array[AGE] of int: age_group_min;

array[AGE] of int: age_group_max;

int: max_people_diff;

int: max_share_vaccines;

2

The objective of the trial is to discover the most information possible. The effectiveness of the

vaccine will be tested most efficiently in participants with lower health and higher exposure, since

here the statistical likelihood of the participant being critically affected by COVID-19 is higher.

The information gain for each vaccine in the trial is calculated by adding the information value

for each group by its health and exposure. The data is given as

array[HEALTH] of int: health_information;

array[EXPOSURE] of int: exposure_information;

For a group g treated with vaccine v we gain information about that vaccine equal to the

health information[g]× exposure information[g]

units. The objective is to maximise the minimum information gain over all vaccines.

For example a sample data set is

VACCINE = { ACOV, RETROV, ANTIFLU };

m = 10;

age = [BABY, CHILD, YOUTH, ADULT, AGED, YOUTH, BABY, ADULT, ADULT, ANCIENT];

gender = [MALE, FEMALE, OTHER, MALE, FEMALE, MALE, FEMALE, MALE, MALE, FEMALE];

health = [GOOD, POOR, GOOD, COMPROMISED, GOOD, GOOD, POOR, POOR, POOR, COMPROMISED];

exposure = [LOW, HIGH, LOW, AVERAGE, EXTREME, LOW, HIGH, AVERAGE, AVERAGE, AVERAGE];

size = [10, 35, 10, 100, 46, 60, 18, 145, 170, 12];

minsize = 9;

age_group_min = [0,0,0,1,0,0,0];

age_group_max = [1,1,1,2,1,1,1];

max_people_diff = 20;

max_share_vaccines = 2;

health_information = [1,2,4];

exposure_information = [1,2,5,7];

A solution (not necessarily the best) is given by

x = [{ANTIFLU}, {RETROV, ANTIFLU}, {}, {ANTIFLU}, {RETROV, ANTIFLU}, {ACOV, RETROV},

{ACOV}, {ACOV, RETROV}, {ACOV, RETROV, ANTIFLU}, {ACOV}];

Let’s examine the constraints.

The maximum number of vaccines applicable to the first, third and last group is 1 because of

their size, and that holds. The maximum number for the 7th group is 2, that also holds. All the

rest can have 3.

Each number of groups for each age type is given by

AGE BABY CHILD YOUTH ADULT SENIOR AGED ANCIENT

ACOV 1 0 1 1 0 0 1

RETROV 0 1 0 2 0 1 0

ANTIFLU 1 1 0 2 0 1 0

3

Clearly the min and max constraints hold.

The total number of participants trialled with each vaccine is 188, 198 and 206 with the maxi-

mum difference only 18.

The number of groups trialled for each gender and vaccine is

GENDER FEMALE MALE OTHER

ACOV 2 3 0

RETROV 2 3 0

ANTIFLU 2 3 0

so each vaccine is trialled on an equal number of groups for each gender.

The maximum number of vaccines shared by any group is 2, since there is only one group

trialling all three vaccines.

The minimum information is for vaccine RETROV with 26 information units. The information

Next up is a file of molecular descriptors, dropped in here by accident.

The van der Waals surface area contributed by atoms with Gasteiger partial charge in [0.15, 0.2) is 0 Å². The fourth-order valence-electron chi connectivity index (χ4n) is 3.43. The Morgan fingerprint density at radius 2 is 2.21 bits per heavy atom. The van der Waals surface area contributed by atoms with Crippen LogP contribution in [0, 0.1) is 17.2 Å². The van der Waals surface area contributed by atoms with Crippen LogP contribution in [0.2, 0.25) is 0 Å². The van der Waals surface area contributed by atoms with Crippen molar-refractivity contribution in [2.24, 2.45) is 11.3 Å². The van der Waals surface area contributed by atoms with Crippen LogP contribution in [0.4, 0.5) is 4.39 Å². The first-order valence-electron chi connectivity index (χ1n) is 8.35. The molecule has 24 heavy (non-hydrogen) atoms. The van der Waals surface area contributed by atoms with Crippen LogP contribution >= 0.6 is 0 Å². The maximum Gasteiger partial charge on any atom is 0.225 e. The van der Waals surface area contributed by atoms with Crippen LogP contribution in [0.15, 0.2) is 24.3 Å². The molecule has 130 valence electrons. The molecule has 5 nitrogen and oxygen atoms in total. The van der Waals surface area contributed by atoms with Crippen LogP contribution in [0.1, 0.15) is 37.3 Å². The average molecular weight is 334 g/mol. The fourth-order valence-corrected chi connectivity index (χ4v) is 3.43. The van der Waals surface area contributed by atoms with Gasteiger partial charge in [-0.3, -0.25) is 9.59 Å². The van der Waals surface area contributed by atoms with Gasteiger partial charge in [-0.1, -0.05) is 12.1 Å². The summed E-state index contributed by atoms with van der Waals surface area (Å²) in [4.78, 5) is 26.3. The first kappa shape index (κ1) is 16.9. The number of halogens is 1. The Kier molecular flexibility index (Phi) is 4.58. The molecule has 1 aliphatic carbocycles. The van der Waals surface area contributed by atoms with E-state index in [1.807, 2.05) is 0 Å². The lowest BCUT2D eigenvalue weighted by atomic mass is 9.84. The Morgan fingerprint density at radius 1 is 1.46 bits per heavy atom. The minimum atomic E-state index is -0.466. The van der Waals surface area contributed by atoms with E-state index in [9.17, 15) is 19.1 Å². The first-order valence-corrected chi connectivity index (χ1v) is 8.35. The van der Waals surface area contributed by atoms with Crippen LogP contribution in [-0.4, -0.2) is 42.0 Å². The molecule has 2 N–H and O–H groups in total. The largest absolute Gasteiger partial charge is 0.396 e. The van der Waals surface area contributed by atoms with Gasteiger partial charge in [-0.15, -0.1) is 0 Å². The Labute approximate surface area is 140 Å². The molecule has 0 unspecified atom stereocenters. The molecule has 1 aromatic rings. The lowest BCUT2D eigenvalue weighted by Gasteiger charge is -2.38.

gain for RETROV for each group is

GROUP 2 5 6 8 9

health POOR GOOD GOOD POOR POOR

exposure HIGH EXTREME LOW AVERAGE AVERAGE

info 10 7 1 4 4

Write a MiniZinc model vaccine.mzn which models the above problem.

3 Full Objective

To achieve full marks you need to tackle this extension. Grading of the solutions will be done based

on this “true form” of the objective.

The aim is really to test the vaccine on as many different categories of health and exposure as

possible. The true information gain is more complicated than discussed above.

For a group g treated with vaccine v we gain information about that vaccine equal to the

health information[g] × exposure information[g] units. But we only gain this from the first group

with this combination of HEALTH and EXPOSURE, for each other group treated by this vaccine

with the same combination we simply get information of 1 unit. The objective is to maximise the

minimum information gain over all vaccines.

For the solution above then minimum information is for vaccine RETROV with 23 information

units. The information gain for RETROV for each group is

GROUP 2 5 6 8 9

health POOR GOOD GOOD POOR POOR

exposure HIGH EXTREME LOW AVERAGE AVERAGE

info 10 7 1 4∗ 4∗

where the last two groups have the same combination so we replace one of the 4s by 1.

4 Instructions

Edit the provided mzn model files to solve the problems described above. You are provided with

some sample data files to try your model on. Your implementations can be tested locally by using

the Run icon in the MiniZinc IDE or by using,

minizinc ./modelname.mzn ./datafile.dzn

at the command line.

5 Marking

The marks are automatically calculated.

The submission has 8 marks for locally tested data and 14 for model testing, for a total of 22

marks.